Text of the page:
And Jesus places himself in continuity with John’s dangerous, seditious ministry.  The message Jesus sends to John in jail is, “The blind receive their sight, the lame walk, the lepers are cleansed, the deaf hear, the dead are raised, and the poor have good news brought to them.  And blessed is anyone who takes no offence at me.”  The last line underscores the rub – Jesus knew that people would take offense at him just as they had at John.  Because these acts of healing and preaching good news to the poor are neither innocuous nor simply personal stories.  They are acts of empowerment and hope that are knitting together the Jewish people who have been exiled from the Temple system and dominated by Rome.  Jesus characterizes his ministry as fulfilling the jubilee promises of a just and whole society, guided by God’s covenant.  These words describe the dawn of God’s basilea, God’s empire, right in the roiling gut of the Roman Empire.

I wonder what it was like for John to receive that message as he languished in prison, knowing there was little hope for release and facing what was almost certain death.  I wonder what it must have been like for Prisoner 46664 on Robben Island to hear of the growing global pressure against apartheid in the 80s while he was still called an ANC terrorist by many political leaders and not the revered, statesman of reconciliation we mourn this week.[1]


As was fitting, upon learning of Nelson Mandela’s death, world leaders were quick to publicly laud his unique capacity to forgive, to reconcile, to inspire and to lead.  And said something more.  The archbishop asked rhetorically whether Mr. Mandela was “the exception to prove the rule.”  And he answered himself, “I say no, emphatically,” adding that Mr. Mandela “embodied our hopes and dreams, symbolized our enormous potential.” In his death, Nelson Mandela points in turn at South Africa and the world, according to Tutu:  prepare the way, make straight God’s paths.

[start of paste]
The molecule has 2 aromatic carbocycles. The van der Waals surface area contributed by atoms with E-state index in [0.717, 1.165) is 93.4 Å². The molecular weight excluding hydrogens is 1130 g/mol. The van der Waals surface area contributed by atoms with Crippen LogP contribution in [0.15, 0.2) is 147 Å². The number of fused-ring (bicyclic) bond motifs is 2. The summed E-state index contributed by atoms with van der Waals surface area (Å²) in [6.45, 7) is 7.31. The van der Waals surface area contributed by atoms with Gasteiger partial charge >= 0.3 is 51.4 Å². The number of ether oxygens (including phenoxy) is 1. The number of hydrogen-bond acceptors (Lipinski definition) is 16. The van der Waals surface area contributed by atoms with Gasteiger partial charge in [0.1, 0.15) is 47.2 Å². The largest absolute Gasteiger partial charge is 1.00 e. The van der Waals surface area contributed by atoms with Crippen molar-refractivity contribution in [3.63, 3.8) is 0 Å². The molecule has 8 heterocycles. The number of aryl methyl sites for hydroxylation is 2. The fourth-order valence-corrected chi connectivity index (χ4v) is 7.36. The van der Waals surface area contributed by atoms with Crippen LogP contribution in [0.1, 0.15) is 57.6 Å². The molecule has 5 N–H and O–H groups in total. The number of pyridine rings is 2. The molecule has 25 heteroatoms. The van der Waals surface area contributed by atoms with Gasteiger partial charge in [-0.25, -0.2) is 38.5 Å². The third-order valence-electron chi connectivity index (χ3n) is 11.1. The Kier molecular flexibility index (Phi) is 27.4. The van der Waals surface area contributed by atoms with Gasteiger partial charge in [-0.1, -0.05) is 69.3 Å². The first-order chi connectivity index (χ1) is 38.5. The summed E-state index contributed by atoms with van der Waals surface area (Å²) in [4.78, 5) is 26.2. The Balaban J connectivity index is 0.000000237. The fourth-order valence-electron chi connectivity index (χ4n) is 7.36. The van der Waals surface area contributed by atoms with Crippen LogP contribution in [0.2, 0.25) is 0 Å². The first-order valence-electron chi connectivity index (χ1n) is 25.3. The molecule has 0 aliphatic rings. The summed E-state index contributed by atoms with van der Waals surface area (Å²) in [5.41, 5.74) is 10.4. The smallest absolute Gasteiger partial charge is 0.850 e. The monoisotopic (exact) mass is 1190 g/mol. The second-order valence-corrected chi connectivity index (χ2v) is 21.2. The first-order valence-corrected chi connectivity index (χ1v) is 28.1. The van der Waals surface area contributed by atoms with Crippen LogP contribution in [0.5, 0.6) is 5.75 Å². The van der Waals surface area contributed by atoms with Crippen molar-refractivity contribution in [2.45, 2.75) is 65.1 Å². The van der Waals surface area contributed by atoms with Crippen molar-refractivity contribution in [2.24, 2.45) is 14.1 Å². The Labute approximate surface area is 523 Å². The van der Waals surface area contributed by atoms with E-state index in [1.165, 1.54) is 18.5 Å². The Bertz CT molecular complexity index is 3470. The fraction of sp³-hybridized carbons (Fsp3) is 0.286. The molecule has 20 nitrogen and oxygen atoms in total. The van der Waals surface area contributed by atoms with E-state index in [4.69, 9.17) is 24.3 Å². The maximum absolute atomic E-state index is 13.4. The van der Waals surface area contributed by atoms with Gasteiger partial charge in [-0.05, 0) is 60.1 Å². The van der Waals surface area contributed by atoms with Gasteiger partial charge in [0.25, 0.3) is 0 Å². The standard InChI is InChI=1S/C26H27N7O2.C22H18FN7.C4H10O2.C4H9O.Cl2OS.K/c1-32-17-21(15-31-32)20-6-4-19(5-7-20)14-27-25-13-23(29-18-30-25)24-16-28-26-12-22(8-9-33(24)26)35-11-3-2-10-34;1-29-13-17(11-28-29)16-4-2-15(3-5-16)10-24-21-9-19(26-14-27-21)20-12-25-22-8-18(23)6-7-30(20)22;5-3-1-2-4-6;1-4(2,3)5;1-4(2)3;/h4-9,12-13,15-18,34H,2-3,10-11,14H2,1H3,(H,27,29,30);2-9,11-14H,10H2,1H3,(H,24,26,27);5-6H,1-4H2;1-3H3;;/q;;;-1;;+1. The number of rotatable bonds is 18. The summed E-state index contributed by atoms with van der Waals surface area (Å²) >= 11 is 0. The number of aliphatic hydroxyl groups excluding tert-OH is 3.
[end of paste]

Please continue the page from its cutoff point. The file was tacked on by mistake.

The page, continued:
While Nelson Mandela’s death did not come as a surprise, it was still somehow shocking, wasn’t it; as if the earth shuddered within me and without at his passing.  I heard of his passing while at the Museum of Modern Art on Thursday, when my new iPhone vibrated with the NY Times’s headline.  It was an unusual setting in which to hear this news. Noelle, August, my mother and I were reclining on low-slung couches experiencing a poignant, 9 screen film installation about migration by Isaac Julien entitled, “Ten Thousand Waves.”[2]


The Chinese drumming, boom, and periodic tinkling of bells, the images of displaced people trudging through wilderness to who knows where, the somber, haunting image of a mourning, ghostly mythical goddess, gliding through the air on wires while stretching longingly down towards the desperate migrants who cannot not see her.  Boom: Nelson Mandela, dead at 95.  Boom: murky water.  Boom: towering mountains.  Boom: flies buzzing.  Boom: exhausted men.  Boom: outstretched hand.  Boom: eyes longing.  Boom:  feet moving. Boom: forward, slipping.  BoomBoom. Boom. The work of freedom, yet unfinished.